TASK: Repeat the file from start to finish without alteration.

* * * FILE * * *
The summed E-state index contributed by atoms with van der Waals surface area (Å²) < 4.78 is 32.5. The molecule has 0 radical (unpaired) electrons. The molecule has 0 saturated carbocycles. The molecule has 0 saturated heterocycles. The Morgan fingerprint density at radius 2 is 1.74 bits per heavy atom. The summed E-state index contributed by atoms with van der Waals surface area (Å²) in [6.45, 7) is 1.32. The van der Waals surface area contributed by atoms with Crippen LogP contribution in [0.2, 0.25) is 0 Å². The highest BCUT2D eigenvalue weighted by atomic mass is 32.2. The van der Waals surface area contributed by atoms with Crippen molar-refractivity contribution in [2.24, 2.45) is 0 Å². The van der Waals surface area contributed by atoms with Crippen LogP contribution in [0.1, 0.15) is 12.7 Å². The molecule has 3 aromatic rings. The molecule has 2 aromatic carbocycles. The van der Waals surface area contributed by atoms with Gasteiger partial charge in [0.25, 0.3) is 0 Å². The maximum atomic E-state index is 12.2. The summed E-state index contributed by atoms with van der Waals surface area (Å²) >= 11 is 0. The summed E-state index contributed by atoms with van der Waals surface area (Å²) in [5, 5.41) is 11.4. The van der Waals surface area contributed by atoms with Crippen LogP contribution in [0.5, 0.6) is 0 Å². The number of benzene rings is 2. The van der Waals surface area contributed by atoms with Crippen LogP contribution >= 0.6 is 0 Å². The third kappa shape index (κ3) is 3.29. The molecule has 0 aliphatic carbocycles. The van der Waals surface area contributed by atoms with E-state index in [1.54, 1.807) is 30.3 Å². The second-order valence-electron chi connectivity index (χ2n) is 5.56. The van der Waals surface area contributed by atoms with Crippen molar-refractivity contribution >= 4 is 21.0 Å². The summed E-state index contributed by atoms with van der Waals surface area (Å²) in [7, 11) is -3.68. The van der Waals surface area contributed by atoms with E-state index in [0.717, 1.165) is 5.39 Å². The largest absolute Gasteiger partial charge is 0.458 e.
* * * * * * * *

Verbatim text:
The summed E-state index contributed by atoms with van der Waals surface area (Å²) < 4.78 is 32.5. The molecule has 0 radical (unpaired) electrons. The molecule has 0 saturated carbocycles. The molecule has 0 saturated heterocycles. The Morgan fingerprint density at radius 2 is 1.74 bits per heavy atom. The summed E-state index contributed by atoms with van der Waals surface area (Å²) in [6.45, 7) is 1.32. The van der Waals surface area contributed by atoms with Crippen LogP contribution in [0.2, 0.25) is 0 Å². The highest BCUT2D eigenvalue weighted by atomic mass is 32.2. The van der Waals surface area contributed by atoms with Crippen molar-refractivity contribution in [2.24, 2.45) is 0 Å². The van der Waals surface area contributed by atoms with Crippen LogP contribution in [0.1, 0.15) is 12.7 Å². The molecule has 3 aromatic rings. The molecule has 2 aromatic carbocycles. The van der Waals surface area contributed by atoms with Gasteiger partial charge in [0.25, 0.3) is 0 Å². The maximum atomic E-state index is 12.2. The summed E-state index contributed by atoms with van der Waals surface area (Å²) >= 11 is 0. The summed E-state index contributed by atoms with van der Waals surface area (Å²) in [5, 5.41) is 11.4. The van der Waals surface area contributed by atoms with Crippen LogP contribution in [0.5, 0.6) is 0 Å². The number of benzene rings is 2. The van der Waals surface area contributed by atoms with Crippen LogP contribution >= 0.6 is 0 Å². The third kappa shape index (κ3) is 3.29. The molecule has 0 aliphatic carbocycles. The van der Waals surface area contributed by atoms with E-state index in [1.54, 1.807) is 30.3 Å². The second-order valence-electron chi connectivity index (χ2n) is 5.56. The van der Waals surface area contributed by atoms with Crippen molar-refractivity contribution >= 4 is 21.0 Å². The summed E-state index contributed by atoms with van der Waals surface area (Å²) in [7, 11) is -3.68. The van der Waals surface area contributed by atoms with E-state index in [0.717, 1.165) is 5.39 Å². The largest absolute Gasteiger partial charge is 0.458 e.